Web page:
CARROLL: As human beings, we definitely have this experience of creating something very complicated, right? We can build things and in fact we get the idea that when you see complicated things, it's cause someone built them. That's a very familiar thing for us to think. So William Paley was a British theologian who built this idea into an argument for the existence of God. He says, "When you walk around the beach and you stumble on a grain of sand or a rock or something like that, you're not surprised," right? You don't think that that requires any explanation. Those are the kinds of things that'll just naturally happen. But if you stumble across a pocket watch, which is like a fancy, high-tech thing, at the time, you would say, "Clearly this has been designed." And the reason for saying that is, all of the pieces of the pocket watch have a purpose. They work together. It's as if they've been arranged for reasons rather than simply randomly. And that makes perfect sense cause you know that the pocket watch was in fact designed. It was built by human beings. But then Paley says, "We have another example of very intricate structures which seem to be designed where the different sub-parts of the thing have reasons for existing in working together, namely us, or other animals or other living beings." So this was pre-Darwin of course, and he said, "How can you possibly account for the exquisite design of biological organisms unless they were put together for a purpose by a higher power." Which he identified as God.
NARRATOR: What is the effect of increasing entropy?
CARROLL: This idea that there's this tension between the organization of things in the Universe and the natural evolution of things, became a little bit sharper over the course of the 1800s because that's when we put together, this idea that entropy increases all the time. Entropy is a way of talking about the disorderliness, the disorganization, right? The randomness of a certain physical system. Originally, the very first time that entropy was introduced into physics, it was more about dissipated heat cause they were trying to build better steam engines. Later in the 1800s, they realized that if you understand atoms and the fundamental constituents of the things around us, you can quantify what we mean by entropy. It's the number of ways you can rearrange the constituents of a system so that it looks the same macroscopically. And then you understand why entropy tends to go up. Things tend to go from orderly to disorderly, just because there are many more ways to be disorderly. This is the second law of thermodynamics. This is a deep down law of nature, and it seems to have the consequence, the implication, that what happens over time is that the Universe becomes more disorderly. And if you just extrapolate that, if you say the Universe is a closed system, which we think it is, so the entropy of the Universe increases. What does this mean? What does this imply? It implies what we call "the Heat death of the Universe." That all the stuff you see: the engines, the burning stars, the living beings, these all represent systems that are increasing the overall entropy of the Universe. And if you think, which is probably true, that there's a maximum entropy you can reach, a maximum level of disorderliness and chaos, then eventually we will get there and all the interesting-ness in the Universe will be gone. The Universe will reach what we call an 'equilibrium,' a state of maximum chaos and nothing interesting happening anymore.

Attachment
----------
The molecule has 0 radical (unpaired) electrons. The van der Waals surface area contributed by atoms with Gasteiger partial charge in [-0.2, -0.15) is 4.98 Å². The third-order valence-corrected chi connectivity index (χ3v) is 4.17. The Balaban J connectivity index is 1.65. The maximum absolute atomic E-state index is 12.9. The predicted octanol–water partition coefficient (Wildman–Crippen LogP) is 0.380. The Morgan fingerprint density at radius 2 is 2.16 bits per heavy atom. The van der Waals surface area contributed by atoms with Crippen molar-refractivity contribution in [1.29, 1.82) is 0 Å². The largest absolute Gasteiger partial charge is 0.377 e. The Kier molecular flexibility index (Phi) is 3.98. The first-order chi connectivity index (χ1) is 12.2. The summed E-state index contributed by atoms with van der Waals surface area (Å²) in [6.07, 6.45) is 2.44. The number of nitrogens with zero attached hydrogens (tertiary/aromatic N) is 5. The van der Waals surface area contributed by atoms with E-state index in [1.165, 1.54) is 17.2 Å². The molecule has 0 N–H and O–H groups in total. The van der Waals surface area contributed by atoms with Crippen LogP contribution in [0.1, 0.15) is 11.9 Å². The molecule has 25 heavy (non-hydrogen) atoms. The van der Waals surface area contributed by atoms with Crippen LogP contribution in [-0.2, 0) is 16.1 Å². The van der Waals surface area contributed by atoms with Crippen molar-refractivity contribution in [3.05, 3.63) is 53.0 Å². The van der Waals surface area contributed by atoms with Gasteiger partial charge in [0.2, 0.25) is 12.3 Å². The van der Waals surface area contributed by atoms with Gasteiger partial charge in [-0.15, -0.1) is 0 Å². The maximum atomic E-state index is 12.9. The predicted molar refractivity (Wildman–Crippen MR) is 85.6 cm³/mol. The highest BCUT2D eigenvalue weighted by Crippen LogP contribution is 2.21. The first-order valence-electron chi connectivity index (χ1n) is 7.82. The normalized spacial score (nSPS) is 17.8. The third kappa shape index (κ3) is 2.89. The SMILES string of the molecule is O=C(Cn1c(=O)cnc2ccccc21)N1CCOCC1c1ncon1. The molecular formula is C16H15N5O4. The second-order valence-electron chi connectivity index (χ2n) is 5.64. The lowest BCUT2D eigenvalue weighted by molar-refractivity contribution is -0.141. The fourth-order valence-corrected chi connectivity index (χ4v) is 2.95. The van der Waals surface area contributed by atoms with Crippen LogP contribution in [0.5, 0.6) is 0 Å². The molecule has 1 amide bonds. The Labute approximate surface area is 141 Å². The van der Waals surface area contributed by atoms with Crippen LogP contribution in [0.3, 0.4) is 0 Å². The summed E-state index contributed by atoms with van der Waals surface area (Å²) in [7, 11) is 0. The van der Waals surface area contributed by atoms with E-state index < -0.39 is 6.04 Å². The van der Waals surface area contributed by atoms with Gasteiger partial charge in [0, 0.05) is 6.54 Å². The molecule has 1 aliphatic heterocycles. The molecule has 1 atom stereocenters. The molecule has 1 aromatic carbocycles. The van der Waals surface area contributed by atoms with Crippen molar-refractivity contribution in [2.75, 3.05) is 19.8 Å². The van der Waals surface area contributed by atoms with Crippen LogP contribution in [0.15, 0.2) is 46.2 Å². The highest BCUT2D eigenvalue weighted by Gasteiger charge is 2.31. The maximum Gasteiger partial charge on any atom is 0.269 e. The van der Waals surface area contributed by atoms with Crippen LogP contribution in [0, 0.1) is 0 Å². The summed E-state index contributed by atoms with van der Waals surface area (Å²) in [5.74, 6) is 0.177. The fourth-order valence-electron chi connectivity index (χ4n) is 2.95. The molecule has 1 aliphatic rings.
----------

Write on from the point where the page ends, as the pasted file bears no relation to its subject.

NARRATOR: What is the difference between entropy and complexity?
CARROLL: One of the issues with really feeling through the implications of the second law of thermodynamics is that people tend to mix up, simple versus complex and orderly versus disorderly. The truth is: these are two different axes, two different ways of thinking about something. The increase of entropy says that we go from orderly to disorderly, but it says nothing about simple versus complex. Or maybe, let's put it this way: What it says about simple versus complex is more complex than you might think. When you're very, very low entropy, when you're as orderly as you can be, things will tend to be simple. Think about all the molecules of air in a box are all in one tiny little corner. That's a very unlikely, very low entropy configuration. It's also very simple cause they're all like pressed up against each other in the corner. Likewise, a high-entropy configuration tends to be simple once again. There are many ways for the individual atoms to be organized. So they're spread evenly throughout the room, but it's still very simple. They're all very evenly spread throughout the room. In order for complexity to arise at all, it seemingly insists that we have a medium-entropy configuration- you're balancing enough room for the different atoms and molecules to arrange themselves in interesting ways, without just being equally spread throughout the whole system. Now this raises a complicated, sophisticated, and quantitative question. If you go from simple and low entropy, to simple and high entropy, and in between you could be complex, will you be complex? The answer is: "maybe, some of the time," it depends on the details. Think about cream mixing into coffee: If you stir cream into coffee, you can get a complex, fractal pattern along the way, right? Swirls, things that look like galaxies and the cream mixing into the coffee. But you can also just put the cream very gently on top of the coffee and it will dissolve smoothly and uniformly until it's all mixed together. So this is a new scientific question that we are facing right now: 'What is the journey from low entropy to high entropy like? And how is it affected by the laws of physics so that, the actual path it takes leads to complex structures?' So, we can exist as exquisitely organized human beings as part of the journey from the Universe, from low entropy to high entropy. But why we exist, was it likely? Was it inevitable? Was it very, very lucky? That's something we don't know yet.